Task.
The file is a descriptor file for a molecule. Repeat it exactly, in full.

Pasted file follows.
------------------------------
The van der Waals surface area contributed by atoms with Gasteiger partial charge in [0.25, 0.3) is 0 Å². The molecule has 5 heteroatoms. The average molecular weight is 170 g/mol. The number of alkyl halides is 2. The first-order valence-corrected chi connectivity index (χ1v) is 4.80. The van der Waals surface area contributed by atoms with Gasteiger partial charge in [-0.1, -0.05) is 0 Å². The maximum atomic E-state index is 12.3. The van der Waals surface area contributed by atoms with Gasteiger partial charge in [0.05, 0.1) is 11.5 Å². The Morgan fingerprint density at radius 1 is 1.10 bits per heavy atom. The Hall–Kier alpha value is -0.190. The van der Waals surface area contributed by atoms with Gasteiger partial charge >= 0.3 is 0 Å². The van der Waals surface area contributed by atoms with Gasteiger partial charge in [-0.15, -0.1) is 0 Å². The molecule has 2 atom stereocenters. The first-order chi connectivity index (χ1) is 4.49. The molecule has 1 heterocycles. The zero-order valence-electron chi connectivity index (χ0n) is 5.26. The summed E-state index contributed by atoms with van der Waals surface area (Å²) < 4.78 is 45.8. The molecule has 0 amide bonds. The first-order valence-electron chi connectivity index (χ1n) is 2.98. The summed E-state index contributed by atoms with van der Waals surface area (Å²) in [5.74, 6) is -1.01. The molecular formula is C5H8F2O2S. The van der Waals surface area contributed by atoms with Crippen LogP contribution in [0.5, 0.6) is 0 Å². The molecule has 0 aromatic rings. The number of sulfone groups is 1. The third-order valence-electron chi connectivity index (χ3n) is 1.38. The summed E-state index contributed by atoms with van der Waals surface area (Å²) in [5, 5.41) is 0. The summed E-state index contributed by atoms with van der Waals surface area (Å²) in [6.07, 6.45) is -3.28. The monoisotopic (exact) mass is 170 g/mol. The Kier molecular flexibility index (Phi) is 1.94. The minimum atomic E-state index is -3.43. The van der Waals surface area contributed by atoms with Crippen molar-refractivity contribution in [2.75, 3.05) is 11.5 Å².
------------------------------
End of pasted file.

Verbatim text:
The van der Waals surface area contributed by atoms with Gasteiger partial charge in [0.25, 0.3) is 0 Å². The molecule has 5 heteroatoms. The average molecular weight is 170 g/mol. The number of alkyl halides is 2. The first-order valence-corrected chi connectivity index (χ1v) is 4.80. The van der Waals surface area contributed by atoms with Gasteiger partial charge in [-0.1, -0.05) is 0 Å². The maximum atomic E-state index is 12.3. The van der Waals surface area contributed by atoms with Gasteiger partial charge in [0.05, 0.1) is 11.5 Å². The Morgan fingerprint density at radius 1 is 1.10 bits per heavy atom. The Hall–Kier alpha value is -0.190. The van der Waals surface area contributed by atoms with Gasteiger partial charge >= 0.3 is 0 Å². The van der Waals surface area contributed by atoms with Gasteiger partial charge in [-0.15, -0.1) is 0 Å². The molecule has 2 atom stereocenters. The first-order chi connectivity index (χ1) is 4.49. The molecule has 1 heterocycles. The zero-order valence-electron chi connectivity index (χ0n) is 5.26. The summed E-state index contributed by atoms with van der Waals surface area (Å²) < 4.78 is 45.8. The molecule has 0 amide bonds. The first-order valence-electron chi connectivity index (χ1n) is 2.98. The summed E-state index contributed by atoms with van der Waals surface area (Å²) in [5.74, 6) is -1.01. The molecular formula is C5H8F2O2S. The van der Waals surface area contributed by atoms with Crippen LogP contribution in [0.5, 0.6) is 0 Å². The molecule has 0 aromatic rings. The number of sulfone groups is 1. The third-order valence-electron chi connectivity index (χ3n) is 1.38. The summed E-state index contributed by atoms with van der Waals surface area (Å²) in [5, 5.41) is 0. The summed E-state index contributed by atoms with van der Waals surface area (Å²) in [6.07, 6.45) is -3.28. The monoisotopic (exact) mass is 170 g/mol. The Kier molecular flexibility index (Phi) is 1.94. The minimum atomic E-state index is -3.43. The van der Waals surface area contributed by atoms with Crippen molar-refractivity contribution in [2.75, 3.05) is 11.5 Å².